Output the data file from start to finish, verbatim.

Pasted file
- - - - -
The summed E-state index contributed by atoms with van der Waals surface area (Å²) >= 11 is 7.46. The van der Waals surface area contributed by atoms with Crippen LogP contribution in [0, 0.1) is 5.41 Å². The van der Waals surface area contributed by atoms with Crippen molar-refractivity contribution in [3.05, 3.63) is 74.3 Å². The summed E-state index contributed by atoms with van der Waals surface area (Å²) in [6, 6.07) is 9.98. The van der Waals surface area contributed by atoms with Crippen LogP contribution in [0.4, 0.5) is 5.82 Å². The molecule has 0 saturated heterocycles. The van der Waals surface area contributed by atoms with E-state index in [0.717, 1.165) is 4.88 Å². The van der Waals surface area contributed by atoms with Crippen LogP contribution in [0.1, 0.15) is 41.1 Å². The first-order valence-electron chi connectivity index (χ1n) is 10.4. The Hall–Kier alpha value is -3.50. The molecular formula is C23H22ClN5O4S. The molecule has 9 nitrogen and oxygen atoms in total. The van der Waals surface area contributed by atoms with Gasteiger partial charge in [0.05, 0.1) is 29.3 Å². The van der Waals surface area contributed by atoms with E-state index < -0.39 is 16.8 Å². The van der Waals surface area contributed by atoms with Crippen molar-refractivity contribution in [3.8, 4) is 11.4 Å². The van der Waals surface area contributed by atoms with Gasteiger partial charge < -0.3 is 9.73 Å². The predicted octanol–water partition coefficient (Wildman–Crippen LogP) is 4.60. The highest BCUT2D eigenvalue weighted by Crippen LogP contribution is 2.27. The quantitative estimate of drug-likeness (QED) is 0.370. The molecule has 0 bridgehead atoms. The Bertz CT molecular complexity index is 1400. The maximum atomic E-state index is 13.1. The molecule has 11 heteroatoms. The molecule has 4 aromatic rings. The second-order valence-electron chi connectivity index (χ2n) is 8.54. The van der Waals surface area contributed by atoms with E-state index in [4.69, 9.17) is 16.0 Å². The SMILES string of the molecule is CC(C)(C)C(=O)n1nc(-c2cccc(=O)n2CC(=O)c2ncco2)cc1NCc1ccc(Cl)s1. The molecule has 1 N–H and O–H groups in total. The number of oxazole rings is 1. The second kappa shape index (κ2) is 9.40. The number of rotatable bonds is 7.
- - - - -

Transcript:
The summed E-state index contributed by atoms with van der Waals surface area (Å²) >= 11 is 7.46. The van der Waals surface area contributed by atoms with Crippen LogP contribution in [0, 0.1) is 5.41 Å². The van der Waals surface area contributed by atoms with Crippen molar-refractivity contribution in [3.05, 3.63) is 74.3 Å². The summed E-state index contributed by atoms with van der Waals surface area (Å²) in [6, 6.07) is 9.98. The van der Waals surface area contributed by atoms with Crippen LogP contribution in [0.4, 0.5) is 5.82 Å². The molecule has 0 saturated heterocycles. The van der Waals surface area contributed by atoms with E-state index in [0.717, 1.165) is 4.88 Å². The van der Waals surface area contributed by atoms with Crippen LogP contribution in [0.1, 0.15) is 41.1 Å². The first-order valence-electron chi connectivity index (χ1n) is 10.4. The Hall–Kier alpha value is -3.50. The molecular formula is C23H22ClN5O4S. The molecule has 9 nitrogen and oxygen atoms in total. The van der Waals surface area contributed by atoms with Gasteiger partial charge in [0.05, 0.1) is 29.3 Å². The van der Waals surface area contributed by atoms with E-state index < -0.39 is 16.8 Å². The van der Waals surface area contributed by atoms with Crippen molar-refractivity contribution in [3.8, 4) is 11.4 Å². The van der Waals surface area contributed by atoms with Gasteiger partial charge < -0.3 is 9.73 Å². The predicted octanol–water partition coefficient (Wildman–Crippen LogP) is 4.60. The highest BCUT2D eigenvalue weighted by Crippen LogP contribution is 2.27. The quantitative estimate of drug-likeness (QED) is 0.370. The molecule has 0 bridgehead atoms. The Bertz CT molecular complexity index is 1400. The maximum atomic E-state index is 13.1. The molecule has 11 heteroatoms. The molecule has 4 aromatic rings. The second-order valence-electron chi connectivity index (χ2n) is 8.54. The van der Waals surface area contributed by atoms with E-state index in [4.69, 9.17) is 16.0 Å². The SMILES string of the molecule is CC(C)(C)C(=O)n1nc(-c2cccc(=O)n2CC(=O)c2ncco2)cc1NCc1ccc(Cl)s1. The molecule has 1 N–H and O–H groups in total. The number of oxazole rings is 1. The second kappa shape index (κ2) is 9.40. The number of rotatable bonds is 7.